My wife is pregnant. So when I’m not picking up any extra writing gigs or shifts I can find to make some extra bankroll, I sit at home with her. Since the Minor League Baseball season is in the books, I read about it. A lot.
Recently, I went back to our own John Sickels’ 2015 Prospect Guide and searched out some of the prospects he labeled sleepers to see how some of them turned out this season. That’s how Joe Jimenez caught my eye.
Here’s what John had to say entering 2015 about Jimenez:
Jimenez destroyed the New York- Penn League last year. He threw in the low-90s when signed but his velocity has picked up, now clocking at 94-98 MPH. The slider and change need more consistency but his control is excellent and even the experienced college hitters populating NY-P rosters had a lot of trouble handling Jimenez. I tell you, the Tigers can find these hard-throwing relievers anywhere. Grade C+.
If Jiminez destroyed the NYPL last year, he annihilated the Midwest League this year. He finished 5-1 with a 1.47 ERA, converting 17 of 20 save chances for the West Michigan Whitecaps. So who is this guy?
Jiminez was signed by the Detroit Tigers in 2013 out of prep school in Puerto Rico. Tabbed the best high school pitcher out of Puerto Rico by most in the know, Jiminez was expected to go in the early rounds of the MLB draft. He unfortunately was asking for a six figure payday, so no one wanted to take the chance. No one but the Tigers, that is, who signed Jiminez shortly after.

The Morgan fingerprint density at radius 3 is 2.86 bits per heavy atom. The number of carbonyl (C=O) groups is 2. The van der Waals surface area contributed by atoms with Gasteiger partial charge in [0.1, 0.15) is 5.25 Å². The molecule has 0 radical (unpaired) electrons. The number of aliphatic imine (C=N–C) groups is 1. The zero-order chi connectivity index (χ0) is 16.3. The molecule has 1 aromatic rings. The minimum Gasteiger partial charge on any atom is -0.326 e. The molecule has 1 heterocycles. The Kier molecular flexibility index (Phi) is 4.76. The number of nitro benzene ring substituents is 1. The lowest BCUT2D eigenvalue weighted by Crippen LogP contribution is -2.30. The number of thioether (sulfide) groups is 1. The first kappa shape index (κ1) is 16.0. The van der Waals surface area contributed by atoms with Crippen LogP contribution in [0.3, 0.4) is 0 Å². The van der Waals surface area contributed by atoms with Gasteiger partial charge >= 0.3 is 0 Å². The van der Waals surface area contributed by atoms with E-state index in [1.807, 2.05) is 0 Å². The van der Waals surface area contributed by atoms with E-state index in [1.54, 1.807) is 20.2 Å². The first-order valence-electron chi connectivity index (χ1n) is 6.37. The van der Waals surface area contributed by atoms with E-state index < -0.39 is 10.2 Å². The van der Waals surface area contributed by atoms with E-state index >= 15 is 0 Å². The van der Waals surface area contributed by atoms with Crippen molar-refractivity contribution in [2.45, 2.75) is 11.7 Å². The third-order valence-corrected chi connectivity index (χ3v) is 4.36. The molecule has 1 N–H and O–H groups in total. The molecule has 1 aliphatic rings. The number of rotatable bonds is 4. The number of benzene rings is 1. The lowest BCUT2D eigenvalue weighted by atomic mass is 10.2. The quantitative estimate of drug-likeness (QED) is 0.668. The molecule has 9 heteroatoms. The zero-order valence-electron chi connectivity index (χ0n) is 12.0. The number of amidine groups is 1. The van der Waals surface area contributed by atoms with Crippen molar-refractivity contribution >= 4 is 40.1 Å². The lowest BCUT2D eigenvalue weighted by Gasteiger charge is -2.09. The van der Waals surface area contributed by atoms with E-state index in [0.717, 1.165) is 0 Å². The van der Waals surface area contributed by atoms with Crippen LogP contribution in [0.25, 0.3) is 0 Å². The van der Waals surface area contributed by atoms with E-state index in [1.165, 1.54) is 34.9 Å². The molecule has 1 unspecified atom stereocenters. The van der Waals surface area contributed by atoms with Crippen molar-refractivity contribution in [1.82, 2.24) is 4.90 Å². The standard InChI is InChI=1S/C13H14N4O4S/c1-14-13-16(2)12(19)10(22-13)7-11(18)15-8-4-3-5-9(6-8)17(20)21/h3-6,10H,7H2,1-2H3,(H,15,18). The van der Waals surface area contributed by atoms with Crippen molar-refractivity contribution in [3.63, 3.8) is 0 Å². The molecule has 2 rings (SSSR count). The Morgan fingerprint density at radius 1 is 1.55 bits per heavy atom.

As John mentioned, the then 18-year old came to the Tigers with a fastball that hit the low-90s at its max but usually settled in in the high-80s. Somehow, somewhere, Jimenez found some velocity. His fastball has been rumored to touch 100, but hits much more regularly in the high-90s. Maybe it was in the maturation of his 6 foot 3, 220 pound frame, or maybe he is simply learning how to pitch.
Since joining the Tigers, Jimenez has seemingly never had a down moment. He shined in his brief 2013 Gulf Coast League debut (3-0, 0.50 ERA and 0.83 WHIP over eight appearances) and continued his growth in the bullpen in 2014 in the short season NYPL.
This season saw Jimenez mature into a 20-year old with the goods to one day anchor the back of a bullpen. He struck out 61 batters while walking a mere 11 over his 43 innings of work. That’s good for a 12.7 K/9 rate and an impressive 2.30 BB/9 rate. He limited opponents to a .153 batting average while posting a career best 0.79 WHIP. His work didn’t go unnoticed, he was both a Midwest League Midseason All Star as well as invited to the MLB Futures Game, striking out one over his two-thirds of an inning.
The two things holding Jimenez back seemed to be his fastball control and the development of his slider. Both of those worries seem to be put behind him as many grade his slider in the 55 range, and his control has become precise as a strike thrower.
I wish I had seen more of Jimenez during the season, so I could report more on how his mechanics developed as the season went on, but his numbers speak volumes. The Tigers have been in need of consistency in their bullpen for years, so Jimenez could be fast tracked next season to be ready for 2017. He has certainly become a prospect to keep a close eye on in 2016.